Every Student Succeeds Act (ESSA)
The Every Student Succeeds Act (ESSA) was signed into law in December 2015, amending the Elementary and Secondary Education Act of 1965 and replacing No Child Left Behind provisions. With a strong, proven accountability system, Florida is already ahead of most of the nation as it relates to the requirements laid out in ESSA. Student performance has consistently improved since Florida introduced rigorous accountability measures.
States were required to submit a state plan describing their approach to ESSA compliance. The department held a first round of public input summer 2016 via online survey, and outreach continued throughout the school year to educator associations and stakeholder groups. The commissioner also convened a superintendents’ workgroup to provide input on major decision points. Then, a draft of the state plan was posted for public comment June 30-July 31, 2017. There were 450 respondents (1,295 comments) to the accompanying online survey. The comments were reviewed and further refinements were made. The state plan was submitted to the Governor for review, as required by ESSA. Florida received approval from the U.S. Department of Education on September 26, 2018.
School Advisory Councils
The Data-Driven Process
School Advisory Councils assist in developing School Improvement Plans based on needs assessments that address the school’s status in relation to the state’s goals and the Adequate Yearly Progress indicators. These plans, using the state’s template, are submitted to the school board for approval. The state’s role is to set standards and measure results, while the process used to achieve those results is a local decision. Student performance is the primary focus. The standards in this area are based upon the United States Secretary of Labor’s SCANS (Secretary’s Commission on Achieving Necessary Skills) Report, which detailed what students need to know and be able to do to ensure our nation’s success in a global economy.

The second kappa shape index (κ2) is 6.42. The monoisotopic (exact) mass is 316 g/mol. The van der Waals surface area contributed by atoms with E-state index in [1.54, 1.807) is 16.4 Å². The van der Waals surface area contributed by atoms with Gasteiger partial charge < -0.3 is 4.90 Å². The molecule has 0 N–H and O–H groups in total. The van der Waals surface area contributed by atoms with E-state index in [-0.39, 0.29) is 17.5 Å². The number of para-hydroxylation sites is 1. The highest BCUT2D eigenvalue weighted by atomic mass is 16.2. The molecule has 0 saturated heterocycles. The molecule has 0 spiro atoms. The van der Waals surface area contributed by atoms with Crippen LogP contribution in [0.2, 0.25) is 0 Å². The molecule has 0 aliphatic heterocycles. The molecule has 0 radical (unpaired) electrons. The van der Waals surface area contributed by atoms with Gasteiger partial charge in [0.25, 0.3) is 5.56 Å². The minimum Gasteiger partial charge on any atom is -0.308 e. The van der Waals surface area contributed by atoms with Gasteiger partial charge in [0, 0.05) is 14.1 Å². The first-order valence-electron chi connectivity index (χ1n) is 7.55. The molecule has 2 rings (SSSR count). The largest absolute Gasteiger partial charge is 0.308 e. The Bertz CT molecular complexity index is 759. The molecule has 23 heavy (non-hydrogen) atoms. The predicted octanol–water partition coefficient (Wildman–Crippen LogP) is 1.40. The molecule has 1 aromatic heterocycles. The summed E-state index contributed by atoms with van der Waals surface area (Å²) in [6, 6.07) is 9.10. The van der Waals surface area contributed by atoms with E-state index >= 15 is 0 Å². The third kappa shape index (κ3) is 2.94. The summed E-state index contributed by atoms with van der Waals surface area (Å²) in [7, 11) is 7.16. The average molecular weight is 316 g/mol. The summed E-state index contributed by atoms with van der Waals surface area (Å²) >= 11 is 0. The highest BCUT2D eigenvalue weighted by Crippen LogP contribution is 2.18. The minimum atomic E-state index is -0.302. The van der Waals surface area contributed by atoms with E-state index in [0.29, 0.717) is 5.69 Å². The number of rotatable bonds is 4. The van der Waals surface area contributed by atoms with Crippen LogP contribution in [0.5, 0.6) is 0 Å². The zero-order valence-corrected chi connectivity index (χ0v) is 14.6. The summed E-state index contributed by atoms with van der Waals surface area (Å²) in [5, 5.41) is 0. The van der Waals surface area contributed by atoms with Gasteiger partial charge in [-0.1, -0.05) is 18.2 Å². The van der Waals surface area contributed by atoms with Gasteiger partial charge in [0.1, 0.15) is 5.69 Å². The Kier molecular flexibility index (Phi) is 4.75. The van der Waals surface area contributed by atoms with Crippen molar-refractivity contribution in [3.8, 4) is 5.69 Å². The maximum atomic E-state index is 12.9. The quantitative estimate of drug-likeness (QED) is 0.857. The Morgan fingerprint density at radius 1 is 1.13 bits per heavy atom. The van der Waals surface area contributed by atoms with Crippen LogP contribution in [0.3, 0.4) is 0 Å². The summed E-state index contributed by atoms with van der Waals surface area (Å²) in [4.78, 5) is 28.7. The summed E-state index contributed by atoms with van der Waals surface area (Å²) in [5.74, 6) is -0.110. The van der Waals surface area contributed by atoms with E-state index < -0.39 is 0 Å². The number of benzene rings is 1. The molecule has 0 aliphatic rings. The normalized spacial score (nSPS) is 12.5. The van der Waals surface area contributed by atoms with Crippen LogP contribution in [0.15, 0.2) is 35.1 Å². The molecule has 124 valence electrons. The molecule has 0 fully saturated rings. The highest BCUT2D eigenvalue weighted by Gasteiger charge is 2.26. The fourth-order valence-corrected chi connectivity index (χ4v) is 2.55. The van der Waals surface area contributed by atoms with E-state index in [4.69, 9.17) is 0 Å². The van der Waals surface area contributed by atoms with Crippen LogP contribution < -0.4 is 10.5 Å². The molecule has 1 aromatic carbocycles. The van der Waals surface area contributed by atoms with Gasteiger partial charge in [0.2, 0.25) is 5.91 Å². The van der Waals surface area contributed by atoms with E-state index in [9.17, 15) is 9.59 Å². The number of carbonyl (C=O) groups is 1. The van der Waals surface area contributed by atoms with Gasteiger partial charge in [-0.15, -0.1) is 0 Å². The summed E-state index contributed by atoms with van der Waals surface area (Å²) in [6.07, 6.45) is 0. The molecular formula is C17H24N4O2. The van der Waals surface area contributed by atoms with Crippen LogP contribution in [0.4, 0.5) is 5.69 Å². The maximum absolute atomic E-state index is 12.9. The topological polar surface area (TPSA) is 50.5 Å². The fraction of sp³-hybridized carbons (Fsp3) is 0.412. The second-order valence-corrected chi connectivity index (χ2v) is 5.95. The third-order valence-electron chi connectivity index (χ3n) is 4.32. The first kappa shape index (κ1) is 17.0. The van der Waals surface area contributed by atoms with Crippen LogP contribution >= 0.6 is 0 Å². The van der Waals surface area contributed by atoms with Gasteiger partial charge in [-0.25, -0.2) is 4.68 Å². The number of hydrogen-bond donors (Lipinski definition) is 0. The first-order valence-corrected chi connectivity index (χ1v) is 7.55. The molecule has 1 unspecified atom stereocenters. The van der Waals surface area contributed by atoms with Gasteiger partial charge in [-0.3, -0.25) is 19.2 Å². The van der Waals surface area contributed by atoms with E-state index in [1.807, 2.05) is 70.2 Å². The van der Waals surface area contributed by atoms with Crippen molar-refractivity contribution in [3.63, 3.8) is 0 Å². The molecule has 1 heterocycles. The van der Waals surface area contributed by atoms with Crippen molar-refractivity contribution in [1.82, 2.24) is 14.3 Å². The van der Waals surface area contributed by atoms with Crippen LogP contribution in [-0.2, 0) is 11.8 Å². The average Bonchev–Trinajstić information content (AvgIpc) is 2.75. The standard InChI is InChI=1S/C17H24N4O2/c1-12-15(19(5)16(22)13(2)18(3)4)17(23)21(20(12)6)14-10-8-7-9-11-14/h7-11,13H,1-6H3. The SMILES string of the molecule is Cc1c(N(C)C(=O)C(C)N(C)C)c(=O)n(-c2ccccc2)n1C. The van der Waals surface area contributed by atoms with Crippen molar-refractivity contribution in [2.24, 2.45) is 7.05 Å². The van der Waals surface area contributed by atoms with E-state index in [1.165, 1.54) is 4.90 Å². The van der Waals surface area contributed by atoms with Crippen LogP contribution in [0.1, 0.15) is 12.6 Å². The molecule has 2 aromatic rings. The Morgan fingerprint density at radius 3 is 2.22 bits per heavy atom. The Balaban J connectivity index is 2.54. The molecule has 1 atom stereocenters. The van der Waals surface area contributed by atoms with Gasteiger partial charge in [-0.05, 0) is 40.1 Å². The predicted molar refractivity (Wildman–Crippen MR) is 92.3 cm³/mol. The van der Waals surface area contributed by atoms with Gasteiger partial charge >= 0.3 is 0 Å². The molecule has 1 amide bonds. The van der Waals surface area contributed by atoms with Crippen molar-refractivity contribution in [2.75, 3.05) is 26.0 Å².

Public reporting is an essential component of Florida’s System of School Improvement and Accountability. The School Public Accountability Report (SPAR), contains a brief summary of the school’s results on indicators related to the state’s goals, progress on the School Improvement Plan, and limited financial information. Information regarding the school’s status in meeting Adequate Yearly Progress is also made available. A second report, the end of year Report of Progress Toward Improvement is presented to the school board indicating the school’s success in meeting the goals of the School Improvement Plan.
In an attempt to report results rather than processes, and to focus on what Florida students know and are able to do, the Department of Education developed the Florida Standards Assessment. This assessment includes both traditional multiple-choice items, as well as items that require students to construct their responses. The FSA (Florida Standards Assessment) Writing assessment is also performance based and measures writing levels from student writing samples. Schools are accountable for the performance of their students and the improvement of instructional programs to ensure that students meet high standards.
Florida’s approach to school reform allows flexibility, encourages change, sets high standards, and holds schools accountable for results–improved student performance.
Students per Teacher
No person shall, on the basis of race, color, religion, gender, age, marital status, sexual orientation, pregnancy, disability, political or religious beliefs, national or ethnic origin, or genetic information, be excluded from participation in, be denied the benefits of, or be subjected to discrimination under any education program or activity, or in any employment conditions or practices conducted by this School District, except as provided by law. School Board Policy 2.72.